Monday, 30 December 2013

Key Largo (1948) - ★★★★

Director: John Huston
Writers: Richard Brooks, John Huston, Maxwell Anderson (Play)
Stars: Humphrey Bogart, Lauren Bacall, Edward G. Robinson, Lionel Barrymore, Claire Trevor, Thomas Gomez, Harry Lewis, Marc Lawrence

John Huston is undeniably one of the greatest directors of all time, with Key Largo being one of his very best films. It's an absolute gem of 1940s cinema, boasting a great cast and an excellent dark-noir style. I think its legendary status lies in the performances. You have the classic pairing of Bogart and Bacall, who were a famous real-life couple. Mix in Edward G. Robinson, who's arguably the most famous gangster character actor of all time. Spice it up with two extremely memorable performances by Claire Trevor and Lionel Barrymore, and you have yourself an unforgettable film. Trust me, Key Largo has to go on your "must watch" list.

Johnny Rocco is one of G. Robinson's most memorable roles.

The story takes place at The Key Largo Hotel, located by the beach at (you guessed it) Key Largo, Florida. Frank McCloud (Humphrey Bogart) gets more than he bargained for when he visits the owners of the hotel, James Temple (Lionel Barrymore) and Laura Temple (Lauren Bacall). The hotel is occupied by a group of criminals led by the infamous Johnny Rocco (Edward G. Robinson), who refuses to let them leave until his shipment has arrived. With a hurricane roaring right at their door, the atmosphere is always tense as the drama unfurls in this wickedly entertaining crime-drama.

The music, cinematography, costumes and set-production in Key Largo are fantastic. I expected nothing less from John Huston, who is one of the finest at crafting films to suit the story. I really enjoyed the story too. The thought of being held captive in a hotel by a band of criminals is quite frightening, but it was the unpredictability of the story that kept me intrigued. These ingredients worked well together, but it was the character's that brought it all to life. Particularly the supporting performances, which were astoundingly good!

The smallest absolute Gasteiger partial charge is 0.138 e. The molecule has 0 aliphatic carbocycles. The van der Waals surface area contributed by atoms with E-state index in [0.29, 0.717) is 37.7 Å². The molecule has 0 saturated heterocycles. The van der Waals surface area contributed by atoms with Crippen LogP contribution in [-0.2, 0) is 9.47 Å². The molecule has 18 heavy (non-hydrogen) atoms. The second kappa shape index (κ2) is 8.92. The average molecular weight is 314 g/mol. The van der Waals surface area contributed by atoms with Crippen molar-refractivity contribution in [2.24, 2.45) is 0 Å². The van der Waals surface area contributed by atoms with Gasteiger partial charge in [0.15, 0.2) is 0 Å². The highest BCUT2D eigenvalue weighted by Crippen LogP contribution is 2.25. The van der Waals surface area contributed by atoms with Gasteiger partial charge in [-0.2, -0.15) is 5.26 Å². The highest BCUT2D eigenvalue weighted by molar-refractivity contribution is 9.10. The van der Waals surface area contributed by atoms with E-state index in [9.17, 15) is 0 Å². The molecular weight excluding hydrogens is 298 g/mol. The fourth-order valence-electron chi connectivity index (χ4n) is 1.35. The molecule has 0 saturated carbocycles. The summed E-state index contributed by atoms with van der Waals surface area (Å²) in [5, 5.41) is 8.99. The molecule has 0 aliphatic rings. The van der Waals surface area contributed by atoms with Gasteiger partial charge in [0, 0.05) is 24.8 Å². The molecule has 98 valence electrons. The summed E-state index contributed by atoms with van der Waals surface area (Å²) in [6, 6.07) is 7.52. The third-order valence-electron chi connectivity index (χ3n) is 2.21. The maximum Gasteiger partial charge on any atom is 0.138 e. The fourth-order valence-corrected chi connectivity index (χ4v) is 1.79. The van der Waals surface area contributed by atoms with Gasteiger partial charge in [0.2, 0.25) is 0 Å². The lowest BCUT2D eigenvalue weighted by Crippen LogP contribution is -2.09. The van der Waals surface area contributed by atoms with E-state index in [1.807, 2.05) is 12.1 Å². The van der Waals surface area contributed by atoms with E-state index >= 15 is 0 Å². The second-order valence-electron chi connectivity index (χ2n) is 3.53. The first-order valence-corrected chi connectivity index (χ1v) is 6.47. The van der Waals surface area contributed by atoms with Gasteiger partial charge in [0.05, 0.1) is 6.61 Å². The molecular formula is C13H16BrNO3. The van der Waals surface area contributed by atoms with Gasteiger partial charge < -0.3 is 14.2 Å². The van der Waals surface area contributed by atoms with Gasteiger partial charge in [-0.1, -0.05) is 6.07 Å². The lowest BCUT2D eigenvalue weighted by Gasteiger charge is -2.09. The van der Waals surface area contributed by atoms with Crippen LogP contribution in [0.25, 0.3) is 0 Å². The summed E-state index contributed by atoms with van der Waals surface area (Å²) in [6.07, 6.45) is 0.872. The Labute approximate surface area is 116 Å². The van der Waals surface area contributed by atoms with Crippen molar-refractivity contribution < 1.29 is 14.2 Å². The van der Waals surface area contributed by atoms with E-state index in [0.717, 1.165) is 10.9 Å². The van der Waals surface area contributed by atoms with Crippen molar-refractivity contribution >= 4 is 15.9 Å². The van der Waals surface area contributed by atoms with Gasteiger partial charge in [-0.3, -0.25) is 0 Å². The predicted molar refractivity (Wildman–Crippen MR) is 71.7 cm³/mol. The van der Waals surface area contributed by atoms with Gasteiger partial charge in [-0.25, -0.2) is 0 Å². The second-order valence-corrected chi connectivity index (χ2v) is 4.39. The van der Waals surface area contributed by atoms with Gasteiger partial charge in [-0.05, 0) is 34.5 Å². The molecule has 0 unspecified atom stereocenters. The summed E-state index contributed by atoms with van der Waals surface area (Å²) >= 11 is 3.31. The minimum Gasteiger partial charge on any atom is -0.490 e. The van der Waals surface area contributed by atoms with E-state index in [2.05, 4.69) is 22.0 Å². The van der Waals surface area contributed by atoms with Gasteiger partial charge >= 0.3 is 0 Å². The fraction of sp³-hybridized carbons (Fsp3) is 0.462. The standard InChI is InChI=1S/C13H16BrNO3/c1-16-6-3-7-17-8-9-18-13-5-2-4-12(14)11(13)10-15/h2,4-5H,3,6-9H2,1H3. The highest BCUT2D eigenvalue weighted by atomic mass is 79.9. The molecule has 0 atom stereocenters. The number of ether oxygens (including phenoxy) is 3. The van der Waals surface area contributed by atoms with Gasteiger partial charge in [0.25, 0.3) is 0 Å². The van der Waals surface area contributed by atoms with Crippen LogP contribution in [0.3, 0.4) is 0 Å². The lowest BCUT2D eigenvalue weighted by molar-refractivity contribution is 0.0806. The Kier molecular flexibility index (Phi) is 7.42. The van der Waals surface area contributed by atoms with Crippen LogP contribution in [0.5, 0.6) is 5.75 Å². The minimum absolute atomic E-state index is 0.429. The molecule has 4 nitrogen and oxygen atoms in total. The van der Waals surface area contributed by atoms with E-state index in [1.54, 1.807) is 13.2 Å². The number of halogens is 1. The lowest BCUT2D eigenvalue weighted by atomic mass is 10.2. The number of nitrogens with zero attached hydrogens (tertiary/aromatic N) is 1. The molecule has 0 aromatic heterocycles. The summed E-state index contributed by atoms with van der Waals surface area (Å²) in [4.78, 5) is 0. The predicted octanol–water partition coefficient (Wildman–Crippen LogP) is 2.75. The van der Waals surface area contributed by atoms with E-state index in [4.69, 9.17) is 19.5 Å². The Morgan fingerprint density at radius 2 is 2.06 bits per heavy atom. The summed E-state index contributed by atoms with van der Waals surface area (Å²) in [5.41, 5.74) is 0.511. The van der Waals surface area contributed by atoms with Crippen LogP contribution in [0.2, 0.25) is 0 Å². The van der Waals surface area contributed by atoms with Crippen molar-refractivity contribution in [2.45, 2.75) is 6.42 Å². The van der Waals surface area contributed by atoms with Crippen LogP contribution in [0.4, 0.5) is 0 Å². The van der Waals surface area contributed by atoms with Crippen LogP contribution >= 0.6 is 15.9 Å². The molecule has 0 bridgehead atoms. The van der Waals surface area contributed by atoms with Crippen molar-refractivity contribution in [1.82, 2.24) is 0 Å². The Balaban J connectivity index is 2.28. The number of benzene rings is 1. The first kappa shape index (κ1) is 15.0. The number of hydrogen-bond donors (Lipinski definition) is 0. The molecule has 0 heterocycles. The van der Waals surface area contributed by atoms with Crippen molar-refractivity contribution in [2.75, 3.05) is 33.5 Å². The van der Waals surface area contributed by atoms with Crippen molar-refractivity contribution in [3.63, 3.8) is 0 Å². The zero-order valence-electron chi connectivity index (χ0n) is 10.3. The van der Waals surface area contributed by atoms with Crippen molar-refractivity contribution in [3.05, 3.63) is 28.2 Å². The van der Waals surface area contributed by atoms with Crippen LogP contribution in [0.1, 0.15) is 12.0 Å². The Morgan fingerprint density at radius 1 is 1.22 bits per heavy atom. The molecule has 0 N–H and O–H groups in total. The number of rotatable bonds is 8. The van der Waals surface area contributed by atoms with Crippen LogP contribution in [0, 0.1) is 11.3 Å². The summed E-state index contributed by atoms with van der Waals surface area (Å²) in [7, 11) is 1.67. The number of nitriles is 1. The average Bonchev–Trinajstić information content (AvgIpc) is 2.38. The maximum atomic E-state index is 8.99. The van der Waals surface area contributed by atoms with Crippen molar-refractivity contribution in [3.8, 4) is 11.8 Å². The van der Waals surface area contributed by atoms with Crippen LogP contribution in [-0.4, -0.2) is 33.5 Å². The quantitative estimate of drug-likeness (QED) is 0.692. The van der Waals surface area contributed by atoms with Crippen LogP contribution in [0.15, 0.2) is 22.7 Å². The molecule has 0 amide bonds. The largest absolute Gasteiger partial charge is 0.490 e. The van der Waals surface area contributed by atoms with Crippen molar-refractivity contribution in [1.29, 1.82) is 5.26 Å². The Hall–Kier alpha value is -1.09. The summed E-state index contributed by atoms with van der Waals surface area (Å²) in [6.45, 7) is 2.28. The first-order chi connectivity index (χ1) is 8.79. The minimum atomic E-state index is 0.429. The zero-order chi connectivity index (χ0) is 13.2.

Bogart and Bacall are two of the coolest cats in Hollywood history. When they are with each other, you can sense the true connection that lies deep down inside of them. They didn't have loads to say or do in the film, for it was more of a cast ensemble than a film with a leading man or lady. All I can say is that they were perfect for the roles. Their characters were strong, their actions believable, and their subtle hints of a looming romance were executed to perfection. This might just be one of their most memorable collaborations.

To me, Lionel Barrymore gave the greatest performance in Key Largo as the crippled owner of the hotel. Man was he one sassy, confident, angry old man! I LOL'd so hard when he verbally bitch-slapped Johnny Rocco! "You're right, you shouldn't have been deported, you should have been exterminated!" That is one of his best lines, but there were a whole array of witty insults from him, delivered perfectly by Barrymore. If it weren't for Walter Huston's unbeatable performance in The Treasure of Sierra Madre (1948), then I would have given the Best Supporting Actor Oscar to Lionel Barrymore.

Claire Trevor gave my personal favourite performance of the ensemble, playing the abused, alcoholic girlfriend of Rocco. She played a flawless drunk, delivering her lines so that they were realistically slurred, and not too melodramatic. Then when she sobers up, she talks with a shakier voice, another flawless portrayal of an alcoholic. Her stand out scene is when she has to sing "Moanin' Low," which I found cringe-fully pathetic, and unbearably tragic. In that one scene, she summed up what the last 8 years of her life has been like... it wasn't easy.

In the end, I think you'll find that it was Edward G. Robinson who truly owned the film. He really shines as a criminal, and commands screen presence, even over the likes of Bogart and Bacall. Robinson is probably the key reason this film is so beloved by cultists and noir-fans alike. There were so many shades to his character. There was a hole in himself that he could never fill. He wanted nothing more than to climb back up the criminal ladder and become a top-boss again. There were tinges of fear in himself, like his dirty-tricks to ensure he doesn't get shot. His claustrophobia during the hurricane told us more about him than anything else. I saw more than just fear of the storm sweeping over him. It seemed like his world was going to crash down. Yup, I think this may just be Edward G. Robinson's finest performance.

Key Largo deserves to be called one of the best crime dramas ever made. It's a truly entertaining, unforgettable movie. I found the pacing of it all to be a little too slow, which made the film feel longer than it had to. It's not one of my personal favourite movies, but I can't deny that it's a gem of its era. Like I said, this needs to be on everyones watch-list.


  1. Excellent review! I really need to add this to my "much see" list. There are so many wonderful old classics I haven't gotten to yet.

  2. Just warched it for the fiiist time last night. I thought the Keys in B&W would be hard to take but I barely noticed. It was a great ride.